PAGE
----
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Discussion Starter · #1 · (Edited)
Here’s a place for everything EV Controls T2C. I recently installed one in my project and had a few small issues during the install. This morning EV Controls dropped a new, more robust, manual. It addresses most, if not all of the issues I ran into. After a few missteps in MCU land I’m very happy to have found this solution. The proprietor of the company is helpful but obviously very busy. The expectation of EV Controls fits the nature of this board, meaning do your homework and be prepared before asking questions you could answer yourself. Hopefully this thread can lighten the load and I wouldn’t be surprised if the proprietor doesn’t see suggestions here and incorporate them in future manual updates.

 

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Discussion Starter · #2 ·
I’ll go first. If during the initial “Flashing” process you find things aren’t progressing, cycle the key switch. I had left the key on over night before trying to flash and figured it was cool just to roll into the process but it appeared to cause an issue. Midway through the 3 separate flashes I had to do, while emailing EV controls back and forth in a process that took about an hour of sending emails, I cycled the key switch once again when it seemed like things weren’t progressing properly. Once cycling the key switch the flash progressed immediately. Just a suggestion if your flash seems to be stuck..
 

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My only wish is that there was a solution for flipping D and R on the app. Tesla motors in Land Rovers call for running the motor in reverse. Internally the oil pump is switched to pump in reverse. EV controls says the app can’t accommodate the switch and that some owners have reworked the encoder and reversed the phase leads. I’d love to know more. Too bad there isn’t a software solution…
 

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Flipping two phase leads is easy. Encoder needs a bit of homework but shouldn't be horrible.

I found this interesting:

"Traction control

We are releasing traction control features for the T2C in early 2022. Our traction control system uses a high resolution GNSS module we developed, along with our software, to modulate torque under acceleration and regen conditions and maintain drive wheel traction at the limit of what is available.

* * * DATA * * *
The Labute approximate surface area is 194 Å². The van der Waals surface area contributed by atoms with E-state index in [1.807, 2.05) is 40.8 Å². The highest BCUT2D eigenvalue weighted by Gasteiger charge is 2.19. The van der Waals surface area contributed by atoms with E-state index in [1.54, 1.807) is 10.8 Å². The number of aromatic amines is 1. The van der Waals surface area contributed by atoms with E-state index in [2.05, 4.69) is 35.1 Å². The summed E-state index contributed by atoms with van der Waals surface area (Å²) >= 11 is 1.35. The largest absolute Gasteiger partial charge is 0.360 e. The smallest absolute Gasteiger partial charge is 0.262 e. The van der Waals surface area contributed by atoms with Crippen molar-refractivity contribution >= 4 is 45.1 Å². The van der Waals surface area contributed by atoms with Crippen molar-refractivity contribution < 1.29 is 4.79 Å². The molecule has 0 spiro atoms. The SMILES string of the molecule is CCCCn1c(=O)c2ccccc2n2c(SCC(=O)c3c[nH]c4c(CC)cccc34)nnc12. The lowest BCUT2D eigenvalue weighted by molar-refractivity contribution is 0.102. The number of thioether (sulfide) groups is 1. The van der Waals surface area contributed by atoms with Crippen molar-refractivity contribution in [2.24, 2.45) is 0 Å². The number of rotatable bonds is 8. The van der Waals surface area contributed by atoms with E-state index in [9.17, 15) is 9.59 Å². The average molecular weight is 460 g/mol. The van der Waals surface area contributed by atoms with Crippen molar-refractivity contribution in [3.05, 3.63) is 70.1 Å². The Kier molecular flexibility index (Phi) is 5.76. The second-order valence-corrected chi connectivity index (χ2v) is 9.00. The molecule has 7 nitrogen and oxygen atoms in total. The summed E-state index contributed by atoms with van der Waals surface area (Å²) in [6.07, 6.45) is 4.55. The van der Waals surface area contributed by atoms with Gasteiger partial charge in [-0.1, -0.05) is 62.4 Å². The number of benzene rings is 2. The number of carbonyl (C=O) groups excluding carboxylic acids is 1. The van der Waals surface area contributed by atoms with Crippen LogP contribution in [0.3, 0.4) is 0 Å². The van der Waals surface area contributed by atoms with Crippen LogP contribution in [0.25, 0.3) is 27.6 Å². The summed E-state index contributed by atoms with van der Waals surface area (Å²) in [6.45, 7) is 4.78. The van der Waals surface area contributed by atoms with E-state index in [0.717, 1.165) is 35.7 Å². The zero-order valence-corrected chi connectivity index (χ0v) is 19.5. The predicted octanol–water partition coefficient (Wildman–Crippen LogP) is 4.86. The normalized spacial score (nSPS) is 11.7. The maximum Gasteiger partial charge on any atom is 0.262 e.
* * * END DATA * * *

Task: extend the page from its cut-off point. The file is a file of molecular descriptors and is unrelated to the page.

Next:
To use the traction control features, you need to install the EV-controls GNSS module and connect it to the CAN bus (CAN 1), 12v power and ground. The T2C software monitors data coming from the module, and when a valid signal is available, traction control will be enabled. You can monitor the status of the traction control in the dash app. An icon at the top of the left power gauge will either display "no TC", "TC on", or "TC active" when the system is limiting torque for longer periods.

You can monitor the satellites available to the GNSS module, and the difference in speed between the driven wheels and actual vehicle speed (kph) in the center information scroll view. These values are near the bottom, so scroll down to see them. You can also use the logging features to monitor these parameters.

You must adjust the "front wheel speed scalar" value under the T2C settings so that the "TC slip measured" parameter is as close as possible to zero while driving straight at low power. The value is high resolution and measures in hundredths of a kph, so it is normal for it to vary slightly above and below zero under these conditions. You can also disable/enable the traction control by using the TC icon in the bottom right of the screen. This can be useful to satisfy juvenile tendencies that may present themselves, and perform emergency maneuvers (ie. burnouts and doughnuts).

Traction control will never be enabled unless a valid GPS signal is available, so you can disable traction control entirely by simply switching off the GNSS module."



So "traction control" is a vehicle slip measurement that temporarily remaps the torque curve of the traction motor. This is different than a limited slip diff which tries to ensure both sides of the diff are fully engaged to the road surface.

So, I'll partially backpedal my mockery of them allegedly using a GPS in that they are peddling apples and we (@dlud, @57Chevy, @bobwind, @brian_ , et al) were buying oranges in @428RC's 1962 Corvette thread.
 

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Yea, I thought that approach was 'interesting' definitely no replacement for a real LSD

functionally, there is always a slight lag between actual road speed and a gps speed reading, its not and will never be instantaneous.
So, in that moment when you do need traction control, it only kicks in half a second or more 'after' your already power sliding into a wet corner. It obviously also depends on having a good signal (4 or more sats) so there will be times in big cities it may not work properly and good luck in tunnels and potentially really bad weather, ironically the exact time you'd want the traction control working perfectly.

Seems like they've gotten themselves stuck into developing a system around the module. Having an option to connect to wheel speed sensors in the breakout sub box would be functionally better for a larger range of customers, In theory it only needs a pair of wheel sensors on the other axle as the motor has a speed sensor internally and fixed gearing to the wheels, that really couldn't be too hard to implement?

Similar to if the app was available on Android as well instead of just Apple seems like the same thing, they've set themselves on one thing and no other option will ever be considered.
 
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